Marquette Wire

Sexual misconduct prevention course required for employees

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Photo by Matt Kulling / matthew.kulling@marquette.edu

Photo by Matt Kulling / matthew.kulling@marquette.edu

Photo by Matt Kulling / matthew.kulling@marquette.edu

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In further compliance with Title IX, all Marquette faculty, staff and student employees are required to take an online sexual misconduct prevention training course this fall. 

The training consists of two modules which will be emailed to university employees Sept. 9. The first module describes federal law and university policies to prevent and report incidents of sexual misconduct, while the second addresses workplace discrimination, according to a university news brief.

For the past four years, Marquette implemented several different initiatives geared toward familiarizing campus with issues of sexual misconduct and the effects it can have on the community. Efforts included required freshmen sexual assault prevention training, Title IX compliance, the Safe Zone program and collaboration with community partners, in addition to hosting special speakers and events to raise sexual violence awareness.

Title IX coordinator, the Rev. Daniel Hendrickson, said he believes the new training will get people familiar with the federal and university policies regarding sexual misconduct.

“Sexual assault training has always been mandatory in general workplace harassment at the university on a routine basis,” Hendrickson said. “Title IX law is changing and intensifying in significant ways and the university is responding to federal and state mandates to keep the campus informed about Title IX laws.”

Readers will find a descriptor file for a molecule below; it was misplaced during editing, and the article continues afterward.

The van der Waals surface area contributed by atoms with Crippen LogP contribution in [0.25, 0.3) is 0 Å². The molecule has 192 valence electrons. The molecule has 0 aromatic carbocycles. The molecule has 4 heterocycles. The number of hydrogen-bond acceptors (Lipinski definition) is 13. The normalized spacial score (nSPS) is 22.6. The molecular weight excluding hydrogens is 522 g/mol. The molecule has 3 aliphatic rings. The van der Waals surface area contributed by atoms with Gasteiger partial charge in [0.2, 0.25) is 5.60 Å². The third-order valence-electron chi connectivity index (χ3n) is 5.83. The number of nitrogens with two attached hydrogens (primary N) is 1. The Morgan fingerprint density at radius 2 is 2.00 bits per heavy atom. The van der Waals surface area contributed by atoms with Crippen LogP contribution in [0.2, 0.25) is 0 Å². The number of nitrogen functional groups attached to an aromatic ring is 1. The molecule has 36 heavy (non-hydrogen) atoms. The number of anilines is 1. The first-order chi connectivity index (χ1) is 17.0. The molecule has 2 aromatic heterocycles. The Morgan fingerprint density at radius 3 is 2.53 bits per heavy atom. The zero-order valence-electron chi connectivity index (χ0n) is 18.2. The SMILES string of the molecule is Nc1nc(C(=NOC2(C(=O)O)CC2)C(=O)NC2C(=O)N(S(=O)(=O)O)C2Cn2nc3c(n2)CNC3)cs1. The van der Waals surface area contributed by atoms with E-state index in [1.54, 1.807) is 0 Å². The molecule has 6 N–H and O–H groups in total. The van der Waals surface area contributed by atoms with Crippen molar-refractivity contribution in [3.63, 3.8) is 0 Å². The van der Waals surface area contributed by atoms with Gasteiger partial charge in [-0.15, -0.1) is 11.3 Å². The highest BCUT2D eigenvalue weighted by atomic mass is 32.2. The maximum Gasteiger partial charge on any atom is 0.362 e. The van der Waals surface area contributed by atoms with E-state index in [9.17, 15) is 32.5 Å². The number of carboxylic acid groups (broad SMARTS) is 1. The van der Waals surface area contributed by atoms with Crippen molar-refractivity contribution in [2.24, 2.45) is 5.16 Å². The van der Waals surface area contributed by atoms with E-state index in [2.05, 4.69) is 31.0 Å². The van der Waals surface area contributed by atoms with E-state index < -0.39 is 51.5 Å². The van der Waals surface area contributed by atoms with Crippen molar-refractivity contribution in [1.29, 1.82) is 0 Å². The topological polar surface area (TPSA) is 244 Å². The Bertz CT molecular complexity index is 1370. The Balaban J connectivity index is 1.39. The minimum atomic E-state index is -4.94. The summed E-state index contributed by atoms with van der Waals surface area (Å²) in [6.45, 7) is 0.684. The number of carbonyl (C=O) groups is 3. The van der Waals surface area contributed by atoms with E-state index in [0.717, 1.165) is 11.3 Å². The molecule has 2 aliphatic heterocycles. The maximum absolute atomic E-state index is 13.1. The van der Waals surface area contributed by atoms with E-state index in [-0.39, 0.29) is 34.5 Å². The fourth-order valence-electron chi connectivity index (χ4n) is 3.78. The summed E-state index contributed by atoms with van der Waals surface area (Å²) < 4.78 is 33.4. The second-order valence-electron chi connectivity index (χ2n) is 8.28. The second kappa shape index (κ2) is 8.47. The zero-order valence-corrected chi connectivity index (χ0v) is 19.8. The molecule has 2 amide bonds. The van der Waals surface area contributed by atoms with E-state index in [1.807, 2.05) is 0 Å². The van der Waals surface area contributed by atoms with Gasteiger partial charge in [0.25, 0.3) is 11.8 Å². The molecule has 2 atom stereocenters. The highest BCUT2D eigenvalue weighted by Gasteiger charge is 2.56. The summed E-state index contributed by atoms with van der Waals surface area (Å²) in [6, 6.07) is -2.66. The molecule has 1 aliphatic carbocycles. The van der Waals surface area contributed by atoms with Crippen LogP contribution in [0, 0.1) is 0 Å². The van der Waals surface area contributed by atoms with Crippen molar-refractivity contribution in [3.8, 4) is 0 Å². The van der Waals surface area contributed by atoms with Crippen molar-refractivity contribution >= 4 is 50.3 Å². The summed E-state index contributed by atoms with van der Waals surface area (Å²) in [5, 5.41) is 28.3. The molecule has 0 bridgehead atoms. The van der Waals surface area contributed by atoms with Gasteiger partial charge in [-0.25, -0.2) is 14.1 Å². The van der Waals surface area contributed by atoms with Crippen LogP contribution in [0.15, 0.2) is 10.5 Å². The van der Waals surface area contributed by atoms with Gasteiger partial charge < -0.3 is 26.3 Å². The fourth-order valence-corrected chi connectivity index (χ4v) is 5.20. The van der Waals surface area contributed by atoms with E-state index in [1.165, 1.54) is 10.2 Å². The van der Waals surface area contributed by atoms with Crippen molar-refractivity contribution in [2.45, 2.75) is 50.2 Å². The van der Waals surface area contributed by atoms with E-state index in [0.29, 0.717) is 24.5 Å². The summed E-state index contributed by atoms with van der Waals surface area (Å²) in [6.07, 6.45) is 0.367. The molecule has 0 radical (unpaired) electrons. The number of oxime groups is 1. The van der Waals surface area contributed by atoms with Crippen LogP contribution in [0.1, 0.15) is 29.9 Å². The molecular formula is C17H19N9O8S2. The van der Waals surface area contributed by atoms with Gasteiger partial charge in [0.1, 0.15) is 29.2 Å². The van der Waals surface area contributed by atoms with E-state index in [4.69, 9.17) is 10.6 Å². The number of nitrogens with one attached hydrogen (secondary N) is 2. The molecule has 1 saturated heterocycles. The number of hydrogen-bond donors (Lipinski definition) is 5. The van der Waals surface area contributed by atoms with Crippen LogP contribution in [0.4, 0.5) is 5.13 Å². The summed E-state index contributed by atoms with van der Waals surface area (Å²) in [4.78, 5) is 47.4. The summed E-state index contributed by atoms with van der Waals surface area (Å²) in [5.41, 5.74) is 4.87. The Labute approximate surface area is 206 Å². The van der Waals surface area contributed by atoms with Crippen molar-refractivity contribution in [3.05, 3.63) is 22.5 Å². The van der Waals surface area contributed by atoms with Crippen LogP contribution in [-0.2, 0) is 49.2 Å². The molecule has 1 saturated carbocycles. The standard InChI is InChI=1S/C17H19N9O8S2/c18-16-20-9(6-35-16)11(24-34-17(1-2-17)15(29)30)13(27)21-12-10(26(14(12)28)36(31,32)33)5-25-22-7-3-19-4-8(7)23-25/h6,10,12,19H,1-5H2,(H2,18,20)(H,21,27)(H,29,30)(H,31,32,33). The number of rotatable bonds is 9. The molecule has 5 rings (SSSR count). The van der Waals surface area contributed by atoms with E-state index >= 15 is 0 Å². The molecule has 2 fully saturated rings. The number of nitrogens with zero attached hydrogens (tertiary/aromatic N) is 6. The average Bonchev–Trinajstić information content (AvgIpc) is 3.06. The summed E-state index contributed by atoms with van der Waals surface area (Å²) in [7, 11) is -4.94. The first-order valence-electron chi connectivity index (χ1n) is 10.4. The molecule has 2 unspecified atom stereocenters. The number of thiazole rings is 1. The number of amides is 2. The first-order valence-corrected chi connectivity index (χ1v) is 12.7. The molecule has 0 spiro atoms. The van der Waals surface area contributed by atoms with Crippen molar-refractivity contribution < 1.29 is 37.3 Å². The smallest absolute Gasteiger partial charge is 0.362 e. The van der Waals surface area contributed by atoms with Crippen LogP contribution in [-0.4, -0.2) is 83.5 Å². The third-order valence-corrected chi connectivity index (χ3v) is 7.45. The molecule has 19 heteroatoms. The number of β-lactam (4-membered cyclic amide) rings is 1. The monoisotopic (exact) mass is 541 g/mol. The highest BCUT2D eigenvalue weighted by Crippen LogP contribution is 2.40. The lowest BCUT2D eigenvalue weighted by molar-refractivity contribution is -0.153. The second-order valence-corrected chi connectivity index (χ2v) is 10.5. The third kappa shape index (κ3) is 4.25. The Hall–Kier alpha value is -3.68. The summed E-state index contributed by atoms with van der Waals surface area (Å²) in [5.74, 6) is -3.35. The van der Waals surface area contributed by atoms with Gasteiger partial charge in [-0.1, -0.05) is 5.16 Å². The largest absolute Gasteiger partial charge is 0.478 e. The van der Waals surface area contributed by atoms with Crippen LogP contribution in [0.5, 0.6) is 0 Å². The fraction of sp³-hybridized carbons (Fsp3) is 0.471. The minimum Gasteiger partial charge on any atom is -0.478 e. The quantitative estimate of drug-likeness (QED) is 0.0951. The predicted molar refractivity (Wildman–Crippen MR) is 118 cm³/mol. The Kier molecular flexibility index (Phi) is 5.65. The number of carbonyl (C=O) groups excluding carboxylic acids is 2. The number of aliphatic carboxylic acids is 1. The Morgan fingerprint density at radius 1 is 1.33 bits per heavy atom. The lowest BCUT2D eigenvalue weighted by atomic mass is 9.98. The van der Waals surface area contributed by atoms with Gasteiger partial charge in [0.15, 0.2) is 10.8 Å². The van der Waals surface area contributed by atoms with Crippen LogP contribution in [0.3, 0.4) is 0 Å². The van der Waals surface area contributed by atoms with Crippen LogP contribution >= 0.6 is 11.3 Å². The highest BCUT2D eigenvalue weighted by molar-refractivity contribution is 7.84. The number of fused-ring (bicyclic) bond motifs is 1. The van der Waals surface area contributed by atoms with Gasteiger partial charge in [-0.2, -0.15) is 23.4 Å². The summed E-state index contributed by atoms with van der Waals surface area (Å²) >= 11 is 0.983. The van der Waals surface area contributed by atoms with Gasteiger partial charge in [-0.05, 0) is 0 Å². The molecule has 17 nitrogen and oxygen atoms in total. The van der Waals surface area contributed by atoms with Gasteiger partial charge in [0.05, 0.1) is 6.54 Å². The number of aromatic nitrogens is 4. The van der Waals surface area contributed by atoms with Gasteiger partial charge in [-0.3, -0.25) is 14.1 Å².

However, Nuri Navarro, a junior in the College of Communication and desk receptionist at Schroeder Hall, said he thinks more can be done with the sexual assault training.

“I think that if Marquette is looking to improve the knowledge about sexual misconduct on campus they should provide the opportunity to all students, not just the student employees,” Navarro said.

Hendrickson said the training will focus on major aspects of Title IX.

“Training will focus on two important aspects of Title IX,” Hendrickson said. “One is to understand what it is and better appreciate the intricacies of the law … the second is to understand that Title IX prescribes the duty to report sexual misconduct crimes to university authorities.”

Hendrickson noted that training emphasizes the national epidemic of sexual misconduct in the college environment.

“My hope is that faculty and staff appreciates the efforts of the university as we continue to evolve in Title IX awareness,” Hendrickson said.

Susannah Bartlow, director of the Gender and Sexuality Resource Center, said she eagerly anticipates the new initiative.

“As a staff and faculty member, I’m excited to see the university is taking steps to address campus sexual assault,” Bartlow said in an email.

Title IX mandates gender equity in the educational system, with regards to pregnant and parenting teens’ rights, gender-based violence and compliance with the Clery Act. The act became law in 1972. The Office of the Provost offers resources for victims of sexual assault and those interested in learning about Title IX.

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